In examples where the foreground regions represent subtitles, data representative of the pixel values of the subtitles can be removed prior to motion estimation as they do not represent moving objects within a scene for which motion estimation should be performed. This can enable more accurate motion vectors to be calculated for the remaining background regions, particularly the remaining background regions in the vicinity of the subtitles.

Data representative of the motion vector field 210 and data representative of the images 212 on which motion-compensated processing is to be performed are provided as inputs to step 214. Step 214 is configured to perform motion-compensated processing on the image data 212 in accordance with the vector field 210. The output of step 214 is motion-compensated image data 216.

At step 218, data representative of the pixel values associated with the second layer is combined with the motion compensated image data 216, and in the case of subtitles the combined output data 220 represents regions of the motion compensated first image layer with the second regions overlaid thereon. The method and the result of combination that is used may vary according to the image processing application at hand. The pixel values associated with the second layer regions may be obtained by applying the segmentation map 206 to the input video data 202.

The result of processing at step 218 is the output video stream of images 220 wherein the motion estimation and compensation of the images has been performed on data derived from pixel values associated with the background regions and not on data derived from pixel values associated with the foreground regions, and the pixel values representative of the foreground regions has been overlaid thereon after motion estimation and compensation.

Advantages associated with the embodiment illustrated in FIG. 2 can include preventing or reducing the influence by stationary objects when performing motion estimation and motion compensated processing on moving objects, particularly in areas surrounding the stationary objects. Such stationary objects can be considered to be in the foreground of the images that are processed, although, of course, in other embodiments the background layer may be considered to relate to stationary objects and the foreground layer to relate to moving objects. In such embodiments, the processing described and illustrated with regard to FIG. 2, and elsewhere herein, can be adjusted accordingly.

The terms foreground layer/regions and background layer/regions can be used to differentiate between regions of one or more pixels representative of objects having different velocities, and it does not matter whether the foreground layer/regions represent objects having higher velocities than the background layer/regions, or vice versa.

It will be appreciated that it may be possible to modify some or all of the steps illustrated in FIG. 2 such that motion estimation is performed on data derived from the image pixel values of regions of the second layer and not on image pixel values derived from regions of the first layer. This may be in addition to/or instead of performing the motion estimation described above in relation to step 208.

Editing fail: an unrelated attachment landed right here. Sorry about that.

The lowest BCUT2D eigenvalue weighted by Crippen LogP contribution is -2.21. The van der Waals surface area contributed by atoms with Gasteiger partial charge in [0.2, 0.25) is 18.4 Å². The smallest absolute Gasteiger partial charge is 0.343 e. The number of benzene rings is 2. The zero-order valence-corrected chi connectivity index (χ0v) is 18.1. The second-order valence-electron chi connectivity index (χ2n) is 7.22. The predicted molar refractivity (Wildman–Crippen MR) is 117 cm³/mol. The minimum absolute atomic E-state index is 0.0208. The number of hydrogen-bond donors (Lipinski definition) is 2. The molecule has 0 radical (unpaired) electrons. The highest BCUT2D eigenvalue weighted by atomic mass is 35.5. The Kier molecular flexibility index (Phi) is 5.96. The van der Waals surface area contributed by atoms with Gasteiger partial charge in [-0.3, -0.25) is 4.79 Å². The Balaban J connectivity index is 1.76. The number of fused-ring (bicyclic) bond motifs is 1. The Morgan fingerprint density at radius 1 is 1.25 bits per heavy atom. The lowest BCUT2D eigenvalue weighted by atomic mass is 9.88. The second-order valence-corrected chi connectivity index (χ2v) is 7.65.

An embodiment of performing motion estimation on data derived from the image pixel values associated with regions of the first layer and not on image pixel values derived from regions associated with the second layer is described in relation to FIG. 3.

The embodiment of FIG. 3 includes a process known as “hole-filling” which identifies the pixels that correspond to foreground regions of the images and processes the foreground regions as if they are “holes” in the background video data. The holes are filled with pixel values that represent colours that are similar to the colour of the background pixels that are in the vicinity of the hole. Motion estimation is then performed on the “hole-filled” image. The hole-filling process that is illustrated in FIG. 3 has properties that are suitable for subtitle areas and has relatively low computational demand.

The method of FIG. 3 relates to step 208 of FIG. 2 which receives as inputs a segmentation map 206 and the input video data 202. At step 305, a first foreground pixel in the input video data is identified using the segmentation map 206. This first foreground pixel identifies the first hole that is to be filled.

At step 306, the input video data 202 is processed to scan upwards from the first foreground pixel in the image until a predefined number of background layer pixels are encountered. At step 308, an average Aup of the pixel values of the background pixels that were encountered at step 306 is calculated. This average value Aup represents the average colour of the background above the foreground pixel to be filled.